Has jQuery Become A Polyfill?

jQuery has always been in everyone's JavaScript toolkit, but with the latest release, is it really required to build websites and do we really need it anymore?

Last Updated: January 31st, 2018 • Develop •
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Last week in the newsletter, I mentioned a new release of jQuery 3.3.0.

In this release, a new feature was added: adding/removing/toggling classes from a DOM element using an array.

With this new release, it got me thinking.

Over the years, jQuery has become the Adobe Flash of the Internet. I would even go as far as to say it even surpasses Flash installs.

But as we've progressed through the years, I'm starting to rely less on jQuery and focusing more on the new features of JavaScript.

Or as the new kids call it...ES6.

Even though jQuery was introduced 11 years ago, it's now starting to feel like a polyfill library.

Is jQuery Really Necessary Anymore?

As a refresher, a polyfill library is a script meant to back fill current technology on older machines.

For example, if your browser doesn't support the new HTML5 input types (date, email, etc.), you download a polyfill library to "simulate" the input types.

Wikipedia.org defines a polyfill with the following:

In web development, a polyfill is code that implements a feature on web browsers that do not support the feature. Most often, it refers to a JavaScript library that implements an HTML5 web standard, either an established standard (supported by some browsers) on older browsers, or a proposed standard (not supported by any browsers) on existing browsers. Formally, "a polyfill is a shim for a browser API"

Based on this definition, does this make jQuery a polyfill?

When a browser evolves, the polyfill isn't required anymore because it's built into the browser. We don't need to "simulate" the feature anymore. It's already there.

I learned about polyfills when I was building apps with Aurelia a while back.

Did the jQuery team just confirm this?

If you read the latest release notes on the blog, you'll notice this statement:

Generally, jQuery is not looking to add anything new. We tend to focus more on what we can remove rather than what we can add.


This is almost what a polyfill's lifecycle consists of: as browsers mature/evolve, some polyfill features aren't necessary in the library. They become, in a sense, deprecated.

As mentioned, polyfill libraries are built to provide older browsers with newer functionality. With the latest JavaScript/ES6, some of these features in jQuery aren't required anymore.

Hence, the removal of said features from the library.

Should I Remove jQuery?

Now we come to the post where you ask yourself: Should I remove jQuery?

As always, it depends. ;-)

I would ask these questions:

  • How comfortable are you writing JavaScript and/or ES6? - If you are, then you may not need jQuery.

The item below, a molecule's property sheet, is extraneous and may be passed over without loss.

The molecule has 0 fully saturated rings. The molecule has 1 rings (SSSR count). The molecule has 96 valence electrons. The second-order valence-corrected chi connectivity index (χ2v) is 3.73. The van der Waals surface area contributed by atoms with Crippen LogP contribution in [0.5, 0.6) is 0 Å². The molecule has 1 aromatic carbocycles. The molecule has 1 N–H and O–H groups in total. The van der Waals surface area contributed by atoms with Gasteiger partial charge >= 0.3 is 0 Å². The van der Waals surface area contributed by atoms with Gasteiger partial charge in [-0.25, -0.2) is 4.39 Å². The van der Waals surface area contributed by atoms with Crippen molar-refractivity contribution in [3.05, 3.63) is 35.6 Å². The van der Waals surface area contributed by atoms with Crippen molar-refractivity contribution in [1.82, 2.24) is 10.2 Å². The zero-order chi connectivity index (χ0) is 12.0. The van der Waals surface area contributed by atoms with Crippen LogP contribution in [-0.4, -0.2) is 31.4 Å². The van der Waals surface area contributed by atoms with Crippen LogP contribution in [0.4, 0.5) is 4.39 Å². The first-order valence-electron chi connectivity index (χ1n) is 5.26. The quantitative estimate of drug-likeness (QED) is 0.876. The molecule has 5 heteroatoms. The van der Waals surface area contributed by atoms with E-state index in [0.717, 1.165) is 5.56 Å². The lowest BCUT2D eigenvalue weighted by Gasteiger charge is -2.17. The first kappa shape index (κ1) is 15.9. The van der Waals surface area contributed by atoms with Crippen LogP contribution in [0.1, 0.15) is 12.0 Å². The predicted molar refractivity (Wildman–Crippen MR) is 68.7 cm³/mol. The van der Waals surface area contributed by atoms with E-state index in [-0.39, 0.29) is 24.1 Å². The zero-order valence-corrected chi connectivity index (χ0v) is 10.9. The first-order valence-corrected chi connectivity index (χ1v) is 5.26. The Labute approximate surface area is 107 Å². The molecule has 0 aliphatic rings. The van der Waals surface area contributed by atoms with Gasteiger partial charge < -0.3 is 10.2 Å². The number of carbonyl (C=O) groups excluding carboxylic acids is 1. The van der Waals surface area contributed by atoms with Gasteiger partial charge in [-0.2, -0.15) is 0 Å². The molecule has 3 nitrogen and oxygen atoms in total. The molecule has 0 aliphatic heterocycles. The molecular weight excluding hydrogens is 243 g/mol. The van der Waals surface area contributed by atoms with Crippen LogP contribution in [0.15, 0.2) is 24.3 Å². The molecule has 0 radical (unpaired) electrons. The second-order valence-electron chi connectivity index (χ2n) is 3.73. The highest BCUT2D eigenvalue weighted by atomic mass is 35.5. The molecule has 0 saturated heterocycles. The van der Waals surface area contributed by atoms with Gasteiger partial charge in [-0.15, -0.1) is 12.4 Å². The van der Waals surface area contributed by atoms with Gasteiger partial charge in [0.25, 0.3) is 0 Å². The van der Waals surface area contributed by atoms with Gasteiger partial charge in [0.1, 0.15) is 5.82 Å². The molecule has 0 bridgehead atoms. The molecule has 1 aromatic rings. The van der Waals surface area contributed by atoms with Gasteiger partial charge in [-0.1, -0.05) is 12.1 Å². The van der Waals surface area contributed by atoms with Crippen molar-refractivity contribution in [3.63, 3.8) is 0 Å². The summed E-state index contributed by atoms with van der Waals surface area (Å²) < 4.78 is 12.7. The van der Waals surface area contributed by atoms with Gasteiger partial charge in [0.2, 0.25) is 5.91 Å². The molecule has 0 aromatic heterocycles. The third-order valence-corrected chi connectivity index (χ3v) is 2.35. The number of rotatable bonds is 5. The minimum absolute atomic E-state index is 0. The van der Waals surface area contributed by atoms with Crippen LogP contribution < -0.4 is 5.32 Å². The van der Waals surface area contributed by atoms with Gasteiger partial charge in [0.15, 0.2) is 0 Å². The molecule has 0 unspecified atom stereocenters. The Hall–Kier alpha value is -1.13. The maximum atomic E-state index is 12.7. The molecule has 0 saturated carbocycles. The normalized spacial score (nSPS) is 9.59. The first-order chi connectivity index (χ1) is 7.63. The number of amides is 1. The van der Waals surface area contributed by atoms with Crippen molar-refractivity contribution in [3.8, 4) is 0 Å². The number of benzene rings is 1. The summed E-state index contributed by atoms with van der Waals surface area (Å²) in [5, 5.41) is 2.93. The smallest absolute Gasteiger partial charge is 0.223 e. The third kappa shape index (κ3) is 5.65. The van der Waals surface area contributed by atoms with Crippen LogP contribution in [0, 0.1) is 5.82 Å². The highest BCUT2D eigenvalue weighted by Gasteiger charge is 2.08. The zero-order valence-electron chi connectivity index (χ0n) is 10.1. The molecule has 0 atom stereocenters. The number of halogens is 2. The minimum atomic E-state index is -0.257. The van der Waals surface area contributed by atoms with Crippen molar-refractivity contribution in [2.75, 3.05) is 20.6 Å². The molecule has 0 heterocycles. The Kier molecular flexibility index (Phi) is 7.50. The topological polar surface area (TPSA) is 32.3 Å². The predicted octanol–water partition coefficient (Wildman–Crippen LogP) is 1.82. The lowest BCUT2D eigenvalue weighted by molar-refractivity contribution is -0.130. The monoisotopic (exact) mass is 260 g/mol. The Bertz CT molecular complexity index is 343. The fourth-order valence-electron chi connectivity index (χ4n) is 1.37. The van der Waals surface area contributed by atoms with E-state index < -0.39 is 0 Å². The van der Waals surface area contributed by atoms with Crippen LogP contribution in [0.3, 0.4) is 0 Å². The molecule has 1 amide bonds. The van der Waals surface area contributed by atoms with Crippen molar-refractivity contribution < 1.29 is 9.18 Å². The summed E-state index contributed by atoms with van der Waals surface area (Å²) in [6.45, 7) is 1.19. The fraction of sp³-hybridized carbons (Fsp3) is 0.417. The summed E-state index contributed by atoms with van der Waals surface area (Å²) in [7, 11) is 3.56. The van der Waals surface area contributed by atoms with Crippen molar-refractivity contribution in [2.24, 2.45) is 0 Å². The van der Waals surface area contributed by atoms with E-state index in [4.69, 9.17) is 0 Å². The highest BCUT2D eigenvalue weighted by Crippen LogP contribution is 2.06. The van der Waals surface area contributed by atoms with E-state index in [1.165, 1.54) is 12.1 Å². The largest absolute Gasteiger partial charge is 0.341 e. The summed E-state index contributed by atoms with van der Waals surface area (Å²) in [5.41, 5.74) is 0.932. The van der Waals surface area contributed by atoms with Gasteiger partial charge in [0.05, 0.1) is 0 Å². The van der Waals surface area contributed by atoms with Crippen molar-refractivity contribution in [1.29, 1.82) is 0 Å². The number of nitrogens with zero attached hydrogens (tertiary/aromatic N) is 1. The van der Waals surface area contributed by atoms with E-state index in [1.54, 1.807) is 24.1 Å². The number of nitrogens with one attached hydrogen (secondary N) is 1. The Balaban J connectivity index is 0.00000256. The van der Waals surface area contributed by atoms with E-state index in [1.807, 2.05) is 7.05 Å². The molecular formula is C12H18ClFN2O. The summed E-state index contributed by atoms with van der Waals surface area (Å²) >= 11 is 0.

• Do you have legacy browsers? - Are you supporting older browsers where they don't have the latest and greatest available? If so, you may still need jQuery for those sites.
  • How jQuery-heavy is your website? - If you have a ton of jQuery on your site, rewriting it may take a while and you (or the company) may not have the budget for a rewrite. Gradual refactoring is advised and considered more of an option.
  • Would you want a faster website? - With Google's requirement for faster websites, jQuery still packs on a 30K load. While it is a "small" library, it's still 30K you could do without.

With over 11 years of jQuery habits like typing $(function() {}) every time I see a blank file.js, you can understand how hard it would be to adapt to something different.

But that's our business in IT and we need to adapt and roll with the changes.

Replacing The Essentials

With the latest ES6 and most browsers (notice I said most) supporting it, what would be required to transition over to ES6 or pure JavaScript?

  • DOM Navigation - Maneuvering through the DOM to find classes and Ids has always been there using document.getElementsByClassName() and document.getElementById().
  • Events (onChange, onLoad, onClick, etc.) - Attaching an event to a DOM element now is just as easy as performing the old $(".button").click().
  • Module Loading - I know a lot of devs were looking for this. With the latest in ES6, we now have an import keyword to include common JavaScript libraries in our modules.
  • AJAX/Web API Calls - Ahh, AJAX. Instead of using the ole $.getJson() or $.ajax() calls, we now have the fetch function.

JavaScript frameworks like Angular are becoming more and more like jQuery to compensate for these essential features.

Looking at these functions in a general jQuery application, I would say this list covers 99% of my JavaScript development.

The other 1% is using the animation library to make monkeys dance across my screen.


jQuery has been in my toolkit for those 11 years and, yes, it's definitely a hard habit to break.

Watching as JavaScript progressed over the years, I feel jQuery (along with Node.js) has truly influenced the direction and passion of JavaScript in the browser and the community making it the true "language of the web."

We may get to one point in the future where the jQuery library is not necessary anymore.

Because it's all in the browser.

What other features do you use in jQuery? Have you already stopped using jQuery? Why or Why not? Post your comments below and let's discuss!

Picture of Jonathan Danylko

Jonathan Danylko is a freelance web architect and avid programmer who has been programming for over 20 years. He has developed various systems in numerous industries including e-commerce, biotechnology, real estate, health, insurance, and utility companies.

When asked what he likes to do in his spare time, he replies, "Programming."

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